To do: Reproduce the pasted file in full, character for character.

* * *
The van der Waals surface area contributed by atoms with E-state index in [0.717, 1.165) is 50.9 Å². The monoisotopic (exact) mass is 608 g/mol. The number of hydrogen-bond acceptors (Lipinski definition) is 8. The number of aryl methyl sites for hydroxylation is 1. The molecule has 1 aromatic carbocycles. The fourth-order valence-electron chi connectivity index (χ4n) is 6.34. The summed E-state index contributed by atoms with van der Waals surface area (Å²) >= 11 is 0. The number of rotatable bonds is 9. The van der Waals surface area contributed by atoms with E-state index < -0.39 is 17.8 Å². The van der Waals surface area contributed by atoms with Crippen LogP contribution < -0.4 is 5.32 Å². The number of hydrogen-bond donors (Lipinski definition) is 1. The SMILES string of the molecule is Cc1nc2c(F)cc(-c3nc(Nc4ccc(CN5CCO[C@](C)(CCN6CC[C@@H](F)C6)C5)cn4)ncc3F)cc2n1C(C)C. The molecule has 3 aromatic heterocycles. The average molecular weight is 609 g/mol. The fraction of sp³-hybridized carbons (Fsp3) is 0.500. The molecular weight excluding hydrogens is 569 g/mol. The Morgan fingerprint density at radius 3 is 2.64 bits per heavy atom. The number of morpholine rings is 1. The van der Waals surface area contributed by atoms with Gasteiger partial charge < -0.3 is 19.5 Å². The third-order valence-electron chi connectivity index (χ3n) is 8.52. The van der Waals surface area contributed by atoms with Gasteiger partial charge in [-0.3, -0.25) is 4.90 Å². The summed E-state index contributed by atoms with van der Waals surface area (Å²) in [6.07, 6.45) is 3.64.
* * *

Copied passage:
The van der Waals surface area contributed by atoms with E-state index in [0.717, 1.165) is 50.9 Å². The monoisotopic (exact) mass is 608 g/mol. The number of hydrogen-bond acceptors (Lipinski definition) is 8. The number of aryl methyl sites for hydroxylation is 1. The molecule has 1 aromatic carbocycles. The fourth-order valence-electron chi connectivity index (χ4n) is 6.34. The summed E-state index contributed by atoms with van der Waals surface area (Å²) >= 11 is 0. The number of rotatable bonds is 9. The van der Waals surface area contributed by atoms with E-state index < -0.39 is 17.8 Å². The van der Waals surface area contributed by atoms with Crippen LogP contribution < -0.4 is 5.32 Å². The number of hydrogen-bond donors (Lipinski definition) is 1. The SMILES string of the molecule is Cc1nc2c(F)cc(-c3nc(Nc4ccc(CN5CCO[C@](C)(CCN6CC[C@@H](F)C6)C5)cn4)ncc3F)cc2n1C(C)C. The molecule has 3 aromatic heterocycles. The average molecular weight is 609 g/mol. The fraction of sp³-hybridized carbons (Fsp3) is 0.500. The molecular weight excluding hydrogens is 569 g/mol. The Morgan fingerprint density at radius 3 is 2.64 bits per heavy atom. The number of morpholine rings is 1. The van der Waals surface area contributed by atoms with Gasteiger partial charge < -0.3 is 19.5 Å². The third-order valence-electron chi connectivity index (χ3n) is 8.52. The van der Waals surface area contributed by atoms with Gasteiger partial charge in [-0.3, -0.25) is 4.90 Å². The summed E-state index contributed by atoms with van der Waals surface area (Å²) in [6.07, 6.45) is 3.64.